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André Leon Talley praised Vogue magazine's controversial cover featuring Senator Kamala Harris'.

The Afro-Indian vice president-elect is pictured smiling apprehensively with her hands clasped in front of her on the February 2021 issue. Instead of the glam look, she is clad in casual work clothes and black Converse Chuck Taylor All Star sneakers.

The controversial "working girl" cover sparked fury on social media, with many saying the cover was "disrespectful" and even racist.

But Talley, a former editor-at-large for American Vogue, supported his former boss, Anna Wintour, in a lengthy Instagram post on Tuesday.

"It's GREAT. JUST GREAT. GREAT," he wrote, after Wintour responded to the backlash in a statement on Tuesday. Talley said the cover will inspire young women around the world to wear work clothes rather than expensive designer clothing.

"Her work uniform with her ubiquitous Converse sneakers is aspirational. I predict its [sic] going to set a trend for all young women all over the world, [who] are going to dress like Kamala Harris," he wrote.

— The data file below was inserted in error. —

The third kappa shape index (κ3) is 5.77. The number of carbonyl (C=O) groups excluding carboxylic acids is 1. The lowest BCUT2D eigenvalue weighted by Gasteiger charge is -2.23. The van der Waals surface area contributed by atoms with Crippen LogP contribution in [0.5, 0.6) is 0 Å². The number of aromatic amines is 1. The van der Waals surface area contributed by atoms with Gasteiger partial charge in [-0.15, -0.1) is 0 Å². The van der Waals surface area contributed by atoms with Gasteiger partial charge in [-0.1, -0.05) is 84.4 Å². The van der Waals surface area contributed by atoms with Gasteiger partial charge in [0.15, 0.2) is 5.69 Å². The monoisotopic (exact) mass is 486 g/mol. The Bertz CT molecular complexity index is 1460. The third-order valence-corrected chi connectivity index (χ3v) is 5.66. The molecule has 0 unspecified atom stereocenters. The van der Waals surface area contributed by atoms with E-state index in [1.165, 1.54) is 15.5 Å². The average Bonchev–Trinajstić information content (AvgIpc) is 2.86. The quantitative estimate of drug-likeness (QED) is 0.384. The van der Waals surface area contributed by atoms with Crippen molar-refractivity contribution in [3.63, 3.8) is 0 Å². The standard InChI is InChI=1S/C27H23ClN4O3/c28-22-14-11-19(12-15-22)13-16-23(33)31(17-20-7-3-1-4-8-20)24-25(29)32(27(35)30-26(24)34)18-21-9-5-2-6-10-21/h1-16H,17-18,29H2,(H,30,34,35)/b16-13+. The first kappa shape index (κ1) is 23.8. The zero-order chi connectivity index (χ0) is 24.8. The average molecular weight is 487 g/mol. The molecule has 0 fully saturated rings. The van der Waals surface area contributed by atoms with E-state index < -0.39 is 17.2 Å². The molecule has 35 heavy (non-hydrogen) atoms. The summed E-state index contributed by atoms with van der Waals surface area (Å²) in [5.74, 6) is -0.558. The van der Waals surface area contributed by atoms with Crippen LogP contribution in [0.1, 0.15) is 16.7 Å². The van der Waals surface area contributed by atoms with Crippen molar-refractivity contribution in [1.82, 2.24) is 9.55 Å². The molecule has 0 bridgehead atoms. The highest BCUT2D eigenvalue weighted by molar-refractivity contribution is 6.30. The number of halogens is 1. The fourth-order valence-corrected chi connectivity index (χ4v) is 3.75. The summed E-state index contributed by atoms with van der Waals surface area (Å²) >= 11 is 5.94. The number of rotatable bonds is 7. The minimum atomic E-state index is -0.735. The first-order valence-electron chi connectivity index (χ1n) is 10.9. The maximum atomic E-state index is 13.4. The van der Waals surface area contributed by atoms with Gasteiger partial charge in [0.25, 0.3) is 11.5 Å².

Talley, 71, defended 26-year-old aspiring photographer Tyler Mitchell -- the first Black photographer to shoot a cover for American Vogue in the magazine's history.

Talley said Mitchell's layman photography "comes from a universe that is new. He is not aligned with the titans of @vogue photographers before him... His work must be seen through the prism of 2021."

Harris' frantic staffers contacted Vogue editors on Monday after the cover leaked over the weekend. They demanded to know why Vogue chose a "test photo" for its print edition rather than the agreed upon photo of Harris wearing a powder blue pantsuit. The latter photo was chosen for the online digital edition instead.

There were calls for Wintour to step down, but Talley said she isn't going anywhere.

"All I can say is Anna Wintour is not abdicating. And I wish I was there, at Vogue, to celebrate w/the team," he wrote.